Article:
Posted on March 6, 2018

The Buzz with Kirsten Wyatt

What I Am Reading: Maisie Dobbs’ Birds of a Feather by Jacqueline Winspear

What I Am Watching: Homeland

What I Am Listening To: New Freezer

What I Am Re-Watching: The Marvelous Mrs. Maisel

I’m an awards show junkie. I love them and my family has slowly come to accept this, to the point where Kent pours me wine, cooks me dinner, and makes our kids leave me alone during the show. I’m not quite sure why I love them so much; the criticism is valid and the shows are always so. incredibly. long.
Sunday’s Oscars broadcast was really long, and some of my personal favorites didn’t win awards, but toward the end, Best Actress award winner Frances McDormand introduced a concept that I’ve been thinking about since: an inclusion rider.
Here’s a definition from NPR:

Two simple words they may be, but when Frances McDormand closed her acceptance speech with them at the Academy Awards, not a whole lot of people had heard those terms paired that way. The big spike in Google searches for the phrase Sunday night reflects the frantic clatter of people across the world summoning those key words.

So, what is an inclusion rider, exactly?

Simply put: It’s a stipulation that actors and actresses can ask (or demand) to have inserted into their contracts, which would require a certain level of diversity among a film’s cast and crew.

For instance, an A-list actor negotiating to join a film could use the inclusion rider to insist that “tertiary speaking characters should match the gender distribution of the setting for the film, as long as it’s sensible for the plot,” Stacy L. Smith explained in a 2014 column that introduced the idea in The Hollywood Reporter.

There are very few instances where local government and Hollywood can claim similarities but we can learn a lot from actors and contracts that include inclusion riders.
As I’ve written about before, there’s a finger pointing problem between recruiters and city councils when it comes to hiring women and people of color:

Recruiters say they advance diverse candidates in a recruitment pool; city councils say they don’t.

City councils says they want diverse candidates; recruiters say that council members don’t advance them to interview or final rounds.

This finger pointing gets us nowhere and distracts from the real problem that we’re not growing the number of women and people of color in leadership fast enough. Something that contractually obligates inclusion might be a solution. Consider this:

When hiring a recruiter, a city could require an inclusion clause in the contract that the hiring process will require a certain level of diversity among the finalists advancing to the council review process.

It’s similar to the Rooney Rule, which we’ve also written about. The Rooney Rule requires National Football League teams to interview minority candidates for head coaching and senior football operation jobs.  Applying the Rooney Rule to local government manager recruitments would require inclusion of a minority (gender or race) in the interview stage.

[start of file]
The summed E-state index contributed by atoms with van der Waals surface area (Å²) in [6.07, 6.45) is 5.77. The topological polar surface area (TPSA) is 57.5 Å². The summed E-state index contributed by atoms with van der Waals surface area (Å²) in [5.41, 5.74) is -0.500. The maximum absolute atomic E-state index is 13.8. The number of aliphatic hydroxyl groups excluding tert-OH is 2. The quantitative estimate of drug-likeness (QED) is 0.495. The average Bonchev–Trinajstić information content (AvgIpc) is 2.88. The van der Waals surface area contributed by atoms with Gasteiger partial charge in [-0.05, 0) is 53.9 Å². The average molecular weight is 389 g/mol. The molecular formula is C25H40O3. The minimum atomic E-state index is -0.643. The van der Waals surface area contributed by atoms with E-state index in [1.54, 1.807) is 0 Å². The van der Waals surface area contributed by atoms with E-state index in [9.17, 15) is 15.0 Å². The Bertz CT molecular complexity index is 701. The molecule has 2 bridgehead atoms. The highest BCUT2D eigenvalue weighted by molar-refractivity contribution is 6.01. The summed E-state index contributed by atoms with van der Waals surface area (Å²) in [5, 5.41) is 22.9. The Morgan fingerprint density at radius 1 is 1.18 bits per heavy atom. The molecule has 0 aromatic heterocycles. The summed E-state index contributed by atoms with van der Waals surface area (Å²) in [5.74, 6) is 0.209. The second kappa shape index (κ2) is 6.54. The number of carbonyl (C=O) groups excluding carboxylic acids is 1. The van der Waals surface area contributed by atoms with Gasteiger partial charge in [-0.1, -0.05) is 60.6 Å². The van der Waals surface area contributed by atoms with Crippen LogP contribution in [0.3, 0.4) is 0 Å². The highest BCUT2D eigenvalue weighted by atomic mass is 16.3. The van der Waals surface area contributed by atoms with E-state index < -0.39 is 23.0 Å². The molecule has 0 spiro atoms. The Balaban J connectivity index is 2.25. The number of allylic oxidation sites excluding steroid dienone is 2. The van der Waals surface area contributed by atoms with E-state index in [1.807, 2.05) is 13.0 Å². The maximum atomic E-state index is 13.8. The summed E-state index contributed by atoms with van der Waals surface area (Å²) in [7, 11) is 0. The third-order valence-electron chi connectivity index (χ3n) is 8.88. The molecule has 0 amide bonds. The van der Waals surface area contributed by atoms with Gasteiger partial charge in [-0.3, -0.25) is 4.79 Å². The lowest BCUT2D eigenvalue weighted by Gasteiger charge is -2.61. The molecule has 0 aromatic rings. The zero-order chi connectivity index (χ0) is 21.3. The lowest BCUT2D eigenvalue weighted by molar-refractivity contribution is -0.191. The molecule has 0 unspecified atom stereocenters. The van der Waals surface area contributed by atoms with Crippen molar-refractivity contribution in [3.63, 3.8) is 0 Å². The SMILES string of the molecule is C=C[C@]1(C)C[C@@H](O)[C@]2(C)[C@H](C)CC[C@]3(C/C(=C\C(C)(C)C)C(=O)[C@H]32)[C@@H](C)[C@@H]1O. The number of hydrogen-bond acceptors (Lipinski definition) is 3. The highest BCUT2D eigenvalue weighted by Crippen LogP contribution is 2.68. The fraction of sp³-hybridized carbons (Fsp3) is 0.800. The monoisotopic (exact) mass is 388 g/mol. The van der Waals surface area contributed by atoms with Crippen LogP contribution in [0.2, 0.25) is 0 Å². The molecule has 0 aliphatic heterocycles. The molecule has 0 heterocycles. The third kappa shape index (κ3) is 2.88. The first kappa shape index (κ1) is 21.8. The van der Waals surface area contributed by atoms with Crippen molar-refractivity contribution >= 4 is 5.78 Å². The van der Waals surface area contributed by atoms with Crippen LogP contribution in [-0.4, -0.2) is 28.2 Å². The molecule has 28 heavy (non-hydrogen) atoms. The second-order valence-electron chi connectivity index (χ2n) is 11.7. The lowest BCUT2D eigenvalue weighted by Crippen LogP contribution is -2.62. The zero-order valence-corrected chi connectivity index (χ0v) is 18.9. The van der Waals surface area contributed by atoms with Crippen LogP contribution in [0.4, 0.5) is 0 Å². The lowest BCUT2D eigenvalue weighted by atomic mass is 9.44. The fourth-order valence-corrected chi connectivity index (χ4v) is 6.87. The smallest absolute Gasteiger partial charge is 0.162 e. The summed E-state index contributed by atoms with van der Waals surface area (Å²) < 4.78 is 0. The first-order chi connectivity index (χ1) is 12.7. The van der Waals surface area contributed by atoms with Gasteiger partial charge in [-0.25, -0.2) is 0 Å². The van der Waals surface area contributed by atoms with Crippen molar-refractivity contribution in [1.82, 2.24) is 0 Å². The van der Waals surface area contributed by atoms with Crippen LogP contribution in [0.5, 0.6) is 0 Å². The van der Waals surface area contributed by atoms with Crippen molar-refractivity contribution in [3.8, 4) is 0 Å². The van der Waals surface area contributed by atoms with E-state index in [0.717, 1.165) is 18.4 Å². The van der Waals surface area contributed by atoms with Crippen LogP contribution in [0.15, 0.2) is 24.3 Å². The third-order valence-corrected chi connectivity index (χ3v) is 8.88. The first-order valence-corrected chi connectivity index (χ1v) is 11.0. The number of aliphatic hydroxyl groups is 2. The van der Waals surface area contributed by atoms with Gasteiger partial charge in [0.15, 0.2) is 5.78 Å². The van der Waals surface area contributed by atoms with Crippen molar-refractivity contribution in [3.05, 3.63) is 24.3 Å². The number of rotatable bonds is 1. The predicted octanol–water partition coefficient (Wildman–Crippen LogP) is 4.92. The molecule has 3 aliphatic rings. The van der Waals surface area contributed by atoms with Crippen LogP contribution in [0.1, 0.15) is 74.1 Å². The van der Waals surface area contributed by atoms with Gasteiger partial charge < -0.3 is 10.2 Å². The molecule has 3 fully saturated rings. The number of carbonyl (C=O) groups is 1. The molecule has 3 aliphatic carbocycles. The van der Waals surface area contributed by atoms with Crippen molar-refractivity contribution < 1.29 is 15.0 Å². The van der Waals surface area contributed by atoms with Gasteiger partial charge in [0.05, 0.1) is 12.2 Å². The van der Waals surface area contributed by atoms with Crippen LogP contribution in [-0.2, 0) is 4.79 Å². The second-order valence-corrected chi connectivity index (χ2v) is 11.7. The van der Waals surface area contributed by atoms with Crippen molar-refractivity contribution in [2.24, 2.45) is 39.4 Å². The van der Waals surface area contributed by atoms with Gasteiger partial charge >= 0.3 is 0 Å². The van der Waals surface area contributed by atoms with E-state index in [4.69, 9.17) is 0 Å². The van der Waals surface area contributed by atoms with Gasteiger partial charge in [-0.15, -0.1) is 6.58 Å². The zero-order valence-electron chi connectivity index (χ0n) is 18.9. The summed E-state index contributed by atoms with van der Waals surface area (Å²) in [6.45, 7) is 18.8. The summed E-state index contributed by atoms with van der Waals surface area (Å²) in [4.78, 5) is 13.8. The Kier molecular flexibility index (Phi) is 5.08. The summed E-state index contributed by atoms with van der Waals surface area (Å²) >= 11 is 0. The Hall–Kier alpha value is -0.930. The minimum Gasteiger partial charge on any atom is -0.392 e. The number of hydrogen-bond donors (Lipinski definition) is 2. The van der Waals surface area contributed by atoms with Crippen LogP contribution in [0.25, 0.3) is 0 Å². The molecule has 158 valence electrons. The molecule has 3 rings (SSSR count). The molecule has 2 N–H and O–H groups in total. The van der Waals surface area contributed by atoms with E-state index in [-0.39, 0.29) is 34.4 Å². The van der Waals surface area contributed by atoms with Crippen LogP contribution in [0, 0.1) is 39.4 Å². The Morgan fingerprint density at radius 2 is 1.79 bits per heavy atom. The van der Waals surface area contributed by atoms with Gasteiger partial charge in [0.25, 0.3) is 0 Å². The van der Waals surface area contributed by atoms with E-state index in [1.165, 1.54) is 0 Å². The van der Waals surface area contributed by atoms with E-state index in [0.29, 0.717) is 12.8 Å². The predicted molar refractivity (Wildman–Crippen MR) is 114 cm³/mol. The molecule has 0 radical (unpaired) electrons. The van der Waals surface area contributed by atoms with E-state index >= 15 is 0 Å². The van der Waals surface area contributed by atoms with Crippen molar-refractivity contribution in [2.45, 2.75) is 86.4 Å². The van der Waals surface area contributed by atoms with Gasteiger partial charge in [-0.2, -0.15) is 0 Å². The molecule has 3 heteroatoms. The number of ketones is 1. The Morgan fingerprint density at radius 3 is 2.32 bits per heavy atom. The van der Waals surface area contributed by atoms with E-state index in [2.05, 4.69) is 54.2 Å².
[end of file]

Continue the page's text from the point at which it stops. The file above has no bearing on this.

One of my favorite mayors is Mayor Mark Gamba in Milwaukie, Oregon. He’s been a long time supporter of ELGL and was well aware of the #13Percent problem when he and his council began working with another ELGL recruiter friend, Heather Gantz, for their city manager recruitment. The result: the only all-women finalist round ever. Ever. It’s 2018.
In the Milwaukie example, you had a very progressive mayor, council, and recruiter. They didn’t need a contractual obligation to value diversity. But they’re the exception, not the rule and perhaps it’s time to start aggressively working on inclusion rider language that we can offer to councils that want to demonstrate commitment to diversity and inclusion.
This works in three ways: one, it allows a city to actively say “yes we want to give all candidates equal opportunity to apply and we’re going to contractually address things like me-too bias when picking the people we interview and ultimately hire.”
Second, it allows applicants to look at an organization and understand their fundamental council values related to diversity. If the council takes that step and includes the inclusion rider, they are inserting equity directly into their most important job: hiring a chief executive.
Third, it gives the recruiters (many of which are incredibly dedicated to inclusion – yes, there are some bad apples who have their reliable stable of white dudes who look and act just like them) a measurable goal to include in their search process. Which makes it a lot easier for them instead of vague council direction that they “encourage women and minorities to apply” but then never advance those candidates.
I know that I’ll get comments back on this idea related to tokenism and I realize that an inclusion rider will never eliminate the possibility that even when faced with a diverse finalist pool, city councils will pick the person who looks the most like them, or has the same credentials as their predecessors, or any of the other unconscious biases that people (especially amateur politicians) bring to a hiring process.
But I affirm that instead of worrying about what *might* happen, we need to be aggressive and try new things – like inclusion riders – that could work and will help us move the profession forward.

What do you think?

Can local government learn from Hollywood to help advance women and people of color into local government leadership?

I’d love to hear your thoughts – tweet at me and we’ll get the conversation started (and maybe we can work on inclusion rider language together to share via the ELGL network)!

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